Kansas City Star: Religion often crosses swords with -- and sometimes supports -- war. This war is no different. For good or ill, religion figures into it.
Religion is providing comfort for worried people. Faith communities gather in prayer and support American military families. It's vital work that provides a broader human context for war.
As war approached, religion also led protests against violence as a way to deal with Saddam Hussein's toxic regime. For example, the leader of the Lutheran World Federation accused the United States, Britain and Spain of threatening the United Nations' "integrity and authority" by acting without a U.N. mandate. And many American religious leaders backed a religious magazine editor's six-point plan to remove Hussein without war but indict him for war crimes.
Religion at times has extolled patriotism and supported troops and political leaders. Some American religious authorities -- especially those who describe themselves as conservative -- have preached about standing against Hussein, even if that requires war.
Religion also is entangled with the war on terrorism, and President Bush says disarming Iraq is an extension of that war. Radicals who carried out the Sept. 11, 2001, terrorist attacks claimed to act in the name of Islam. Clearly they abused an ancient religion, but similar extremist voices continue to speak out. The war on terrorism and the war in Iraq, however, must not be a war on Islam.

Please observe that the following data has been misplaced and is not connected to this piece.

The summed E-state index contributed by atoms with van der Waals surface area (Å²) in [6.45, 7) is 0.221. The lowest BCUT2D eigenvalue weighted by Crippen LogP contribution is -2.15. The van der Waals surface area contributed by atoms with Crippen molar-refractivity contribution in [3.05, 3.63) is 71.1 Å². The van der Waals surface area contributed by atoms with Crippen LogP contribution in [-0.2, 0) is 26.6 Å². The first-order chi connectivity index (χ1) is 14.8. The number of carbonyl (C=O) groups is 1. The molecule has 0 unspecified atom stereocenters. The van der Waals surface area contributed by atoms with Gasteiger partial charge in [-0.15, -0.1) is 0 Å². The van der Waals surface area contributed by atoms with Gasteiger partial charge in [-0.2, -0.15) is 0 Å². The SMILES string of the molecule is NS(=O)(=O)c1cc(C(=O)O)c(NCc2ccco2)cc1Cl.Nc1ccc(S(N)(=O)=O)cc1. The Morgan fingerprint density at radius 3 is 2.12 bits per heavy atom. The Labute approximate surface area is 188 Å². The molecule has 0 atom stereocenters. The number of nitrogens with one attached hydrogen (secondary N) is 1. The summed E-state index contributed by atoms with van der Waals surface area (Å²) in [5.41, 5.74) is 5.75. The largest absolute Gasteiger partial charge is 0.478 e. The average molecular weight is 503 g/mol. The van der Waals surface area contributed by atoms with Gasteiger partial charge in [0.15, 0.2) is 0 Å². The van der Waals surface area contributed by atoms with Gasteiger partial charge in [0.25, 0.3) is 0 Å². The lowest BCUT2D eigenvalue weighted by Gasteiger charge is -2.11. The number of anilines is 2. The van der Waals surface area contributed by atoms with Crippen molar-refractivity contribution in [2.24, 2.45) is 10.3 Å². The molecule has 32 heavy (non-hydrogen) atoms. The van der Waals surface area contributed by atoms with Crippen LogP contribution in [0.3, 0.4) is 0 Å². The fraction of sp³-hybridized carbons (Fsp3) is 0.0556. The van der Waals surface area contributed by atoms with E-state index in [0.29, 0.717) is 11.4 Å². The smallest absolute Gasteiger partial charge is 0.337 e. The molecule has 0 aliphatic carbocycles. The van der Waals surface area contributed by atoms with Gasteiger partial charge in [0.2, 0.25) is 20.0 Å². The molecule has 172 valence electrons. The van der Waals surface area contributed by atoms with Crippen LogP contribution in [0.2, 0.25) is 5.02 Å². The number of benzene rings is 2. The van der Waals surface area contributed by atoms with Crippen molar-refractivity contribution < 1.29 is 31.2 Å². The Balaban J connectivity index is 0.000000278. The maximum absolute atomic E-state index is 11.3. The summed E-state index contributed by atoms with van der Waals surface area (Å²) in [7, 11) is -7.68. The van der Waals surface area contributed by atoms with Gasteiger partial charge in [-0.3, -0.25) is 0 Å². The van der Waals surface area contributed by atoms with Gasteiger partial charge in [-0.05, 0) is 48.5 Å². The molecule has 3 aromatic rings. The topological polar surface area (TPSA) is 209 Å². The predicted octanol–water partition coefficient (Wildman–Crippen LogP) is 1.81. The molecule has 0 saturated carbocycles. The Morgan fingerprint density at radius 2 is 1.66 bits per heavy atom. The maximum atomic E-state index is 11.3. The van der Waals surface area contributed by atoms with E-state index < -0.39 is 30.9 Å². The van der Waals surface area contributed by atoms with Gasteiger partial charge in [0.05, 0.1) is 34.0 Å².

Bush is committed to religious views he often expresses -- too often, in fact. From his "faith-based initiative" to overtly religious language in speeches, he aligns himself with a generally conservative Christian view. His insistence that Saddam "is evil" and the United States is "pure and good" reflects an unambiguous religious viewpoint.
Americans are trying to understand all aspects of this war, including the religious elements. As they do, they should celebrate the fact that among the values our military defends is freedom of religion.